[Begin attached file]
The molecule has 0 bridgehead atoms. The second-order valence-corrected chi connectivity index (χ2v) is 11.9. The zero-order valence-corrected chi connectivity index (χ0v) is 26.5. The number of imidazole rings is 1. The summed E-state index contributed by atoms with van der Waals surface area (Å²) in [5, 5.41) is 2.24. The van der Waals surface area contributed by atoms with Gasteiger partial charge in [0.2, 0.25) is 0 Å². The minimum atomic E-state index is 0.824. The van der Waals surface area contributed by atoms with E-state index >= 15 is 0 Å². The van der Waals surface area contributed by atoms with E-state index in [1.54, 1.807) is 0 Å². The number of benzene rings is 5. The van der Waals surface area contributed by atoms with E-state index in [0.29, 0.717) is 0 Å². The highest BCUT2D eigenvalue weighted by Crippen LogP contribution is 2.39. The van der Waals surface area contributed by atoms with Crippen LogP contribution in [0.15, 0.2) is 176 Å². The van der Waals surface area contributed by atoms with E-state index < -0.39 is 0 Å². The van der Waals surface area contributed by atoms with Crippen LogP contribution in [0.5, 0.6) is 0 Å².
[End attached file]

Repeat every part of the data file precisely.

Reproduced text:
The molecule has 0 bridgehead atoms. The second-order valence-corrected chi connectivity index (χ2v) is 11.9. The zero-order valence-corrected chi connectivity index (χ0v) is 26.5. The number of imidazole rings is 1. The summed E-state index contributed by atoms with van der Waals surface area (Å²) in [5, 5.41) is 2.24. The van der Waals surface area contributed by atoms with Gasteiger partial charge in [0.2, 0.25) is 0 Å². The minimum atomic E-state index is 0.824. The van der Waals surface area contributed by atoms with E-state index >= 15 is 0 Å². The van der Waals surface area contributed by atoms with E-state index in [1.54, 1.807) is 0 Å². The number of benzene rings is 5. The van der Waals surface area contributed by atoms with E-state index in [0.29, 0.717) is 0 Å². The highest BCUT2D eigenvalue weighted by Crippen LogP contribution is 2.39. The van der Waals surface area contributed by atoms with Crippen LogP contribution in [0.15, 0.2) is 176 Å². The van der Waals surface area contributed by atoms with E-state index < -0.39 is 0 Å². The van der Waals surface area contributed by atoms with Crippen LogP contribution in [0.5, 0.6) is 0 Å².